The hon. Gentleman mentioned funding. The $32.7 million UN appeal for Ivory Coast and for neighbouring countries, excluding Liberia, is currently fully funded, but an appeal revision is under way, reflecting the significant increase in humanitarian need. The $146 million UN appeal for Liberia is just 41% funded, and overall the response is reaching only a small proportion of those affected and displaced by the conflict. We have recently supported an uplift of 2,000 troops in the UN peacekeeping mission, the United Nations Operation in Côte d’Ivoire, and they will be coming through in the next few weeks.
Several hon. Members
Order. There is understandably a lot of interest in this subject, but there is very heavy pressure on time today, so single, short supplementary questions and brief replies from the Treasury Bench are vital.
I commend the fact that the UK Government are in the vanguard of funding the relief effort for Liberia and Ivory Coast, but is it not important that we encourage the African Union not just to engage to try to find a peaceful solution to disputes such as the one in Côte d’Ivoire, but to develop the logistical capacity to do more in these humanitarian situations in the future? It is fine for the G7 countries to fund the effort, but there needs to be more capacity within Africa to sort out the challenges that Africa faces.
My hon. Friend, who has great experience of these matters, raises an important point about capacity building behind what is indeed the good political intent and the increasingly consensual process of the African Union, which is making its best efforts to find a peaceful solution. I am sure that his comments will be widely heard. He raises an important point for the future; in the meantime, we have to tackle the immediate issues.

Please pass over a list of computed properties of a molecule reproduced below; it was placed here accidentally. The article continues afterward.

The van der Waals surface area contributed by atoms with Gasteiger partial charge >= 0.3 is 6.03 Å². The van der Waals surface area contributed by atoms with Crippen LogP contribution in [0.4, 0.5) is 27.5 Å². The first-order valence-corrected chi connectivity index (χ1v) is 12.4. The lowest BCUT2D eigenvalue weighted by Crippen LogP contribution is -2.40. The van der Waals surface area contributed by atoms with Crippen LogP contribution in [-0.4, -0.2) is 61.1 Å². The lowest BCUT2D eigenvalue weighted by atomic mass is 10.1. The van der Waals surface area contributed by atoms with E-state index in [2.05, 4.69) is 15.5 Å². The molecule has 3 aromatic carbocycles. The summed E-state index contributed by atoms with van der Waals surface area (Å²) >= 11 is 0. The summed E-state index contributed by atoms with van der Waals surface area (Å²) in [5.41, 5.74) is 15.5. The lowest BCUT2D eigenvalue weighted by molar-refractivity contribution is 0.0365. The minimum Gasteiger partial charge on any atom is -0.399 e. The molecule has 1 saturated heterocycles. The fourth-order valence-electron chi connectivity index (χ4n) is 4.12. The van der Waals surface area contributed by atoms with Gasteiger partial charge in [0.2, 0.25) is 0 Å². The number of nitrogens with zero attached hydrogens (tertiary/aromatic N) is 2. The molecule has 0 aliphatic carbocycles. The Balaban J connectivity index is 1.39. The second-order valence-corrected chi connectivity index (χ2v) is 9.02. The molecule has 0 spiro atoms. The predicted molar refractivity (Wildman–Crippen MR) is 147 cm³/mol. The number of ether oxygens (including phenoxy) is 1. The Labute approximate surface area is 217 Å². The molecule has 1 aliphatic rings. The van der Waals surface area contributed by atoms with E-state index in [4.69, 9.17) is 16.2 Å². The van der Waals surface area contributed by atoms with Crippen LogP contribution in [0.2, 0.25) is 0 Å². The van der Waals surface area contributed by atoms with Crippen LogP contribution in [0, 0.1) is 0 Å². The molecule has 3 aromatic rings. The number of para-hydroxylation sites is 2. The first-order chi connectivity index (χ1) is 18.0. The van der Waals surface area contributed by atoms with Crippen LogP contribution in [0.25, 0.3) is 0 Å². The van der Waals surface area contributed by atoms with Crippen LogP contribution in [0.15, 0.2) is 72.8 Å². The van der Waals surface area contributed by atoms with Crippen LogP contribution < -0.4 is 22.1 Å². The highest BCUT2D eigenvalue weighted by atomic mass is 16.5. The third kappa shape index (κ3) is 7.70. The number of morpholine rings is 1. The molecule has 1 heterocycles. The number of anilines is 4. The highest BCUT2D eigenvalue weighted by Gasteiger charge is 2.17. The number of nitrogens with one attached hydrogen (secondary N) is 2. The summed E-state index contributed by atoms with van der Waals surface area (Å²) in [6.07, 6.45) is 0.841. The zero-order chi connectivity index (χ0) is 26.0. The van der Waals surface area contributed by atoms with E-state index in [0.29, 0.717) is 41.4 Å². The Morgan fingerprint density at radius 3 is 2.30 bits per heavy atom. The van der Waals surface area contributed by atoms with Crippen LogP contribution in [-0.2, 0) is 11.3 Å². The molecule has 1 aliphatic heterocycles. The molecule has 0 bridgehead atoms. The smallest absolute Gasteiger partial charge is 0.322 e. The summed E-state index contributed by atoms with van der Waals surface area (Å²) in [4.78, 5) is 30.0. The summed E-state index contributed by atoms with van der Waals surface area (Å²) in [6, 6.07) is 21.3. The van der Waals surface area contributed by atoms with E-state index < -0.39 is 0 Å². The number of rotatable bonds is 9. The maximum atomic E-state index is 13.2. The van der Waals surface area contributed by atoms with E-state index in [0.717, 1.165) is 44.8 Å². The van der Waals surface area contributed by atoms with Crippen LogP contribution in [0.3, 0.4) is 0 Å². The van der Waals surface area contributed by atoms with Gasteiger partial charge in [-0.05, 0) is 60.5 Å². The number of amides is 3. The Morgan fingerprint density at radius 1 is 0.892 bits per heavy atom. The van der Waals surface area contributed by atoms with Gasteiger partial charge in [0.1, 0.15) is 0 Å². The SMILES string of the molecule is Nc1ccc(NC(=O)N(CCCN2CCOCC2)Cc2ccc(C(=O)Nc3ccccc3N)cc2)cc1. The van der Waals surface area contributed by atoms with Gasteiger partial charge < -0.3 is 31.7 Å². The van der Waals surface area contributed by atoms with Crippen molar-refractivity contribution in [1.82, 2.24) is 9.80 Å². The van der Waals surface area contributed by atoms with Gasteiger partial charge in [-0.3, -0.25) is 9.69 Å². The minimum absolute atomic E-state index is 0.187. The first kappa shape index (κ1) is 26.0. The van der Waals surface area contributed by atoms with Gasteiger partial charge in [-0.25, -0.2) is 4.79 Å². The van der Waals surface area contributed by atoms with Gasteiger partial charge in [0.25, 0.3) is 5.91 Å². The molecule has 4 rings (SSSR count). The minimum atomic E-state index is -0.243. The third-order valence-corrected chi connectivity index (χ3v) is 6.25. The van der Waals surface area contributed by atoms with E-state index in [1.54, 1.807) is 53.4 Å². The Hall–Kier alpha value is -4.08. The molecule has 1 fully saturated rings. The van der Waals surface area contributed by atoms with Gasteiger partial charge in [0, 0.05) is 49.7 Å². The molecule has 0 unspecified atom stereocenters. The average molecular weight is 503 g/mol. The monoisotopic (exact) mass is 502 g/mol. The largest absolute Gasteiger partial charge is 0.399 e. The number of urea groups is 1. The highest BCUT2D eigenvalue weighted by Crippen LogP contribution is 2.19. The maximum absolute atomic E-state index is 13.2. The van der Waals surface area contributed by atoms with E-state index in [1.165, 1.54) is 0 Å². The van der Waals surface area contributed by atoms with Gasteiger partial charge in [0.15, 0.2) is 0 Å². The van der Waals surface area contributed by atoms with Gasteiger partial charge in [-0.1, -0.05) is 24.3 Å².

I welcome the Government’s humanitarian aid and the passage of Security Council resolution 1975. Does the Minister believe that there are enough UN troops on the ground? I am pleased to see beside him the Under-Secretary of State for Foreign and Commonwealth Affairs, the hon. Member for North West Norfolk (Mr Bellingham), who has responsibility for Africa. Taking a political track through the EU and bilaterally, what is the UK doing to address the problem of the polarisation between the north and south of the country in the longer term?
The hon. Gentleman, with his expert knowledge, is right to highlight those issues. He gives me the opportunity to make the important point that Her Majesty’s Government are working right across a number of Departments, not least through my hon. Friend the Minister with responsibility for Africa. The hon. Gentleman is also right about the north-south divide in the country, especially as we hear that troops loyal to President Ouattara are now only about 120 km north of the port of San Pedro, and may have captured Yamoussoukro, the political capital. It is vital to find a way of pulling together a political process that unites a riven faction that has caused desperate humanitarian crises in the past.
I welcome the Minister’s statement on the provision of humanitarian relief and I note the UN resolution, but does he accept that what is really needed is a political solution that ejects Laurent Gbagbo from the presidency? This is a man who has rebuffed his people, rebuffed the Economic Community of West African States and rebuffed the African Union and is rebuffing the United Nations. Does the Minister accept that in this situation we have not done enough and not moved fast enough, and that this Government should do more to make sure that there is a peaceful resolution?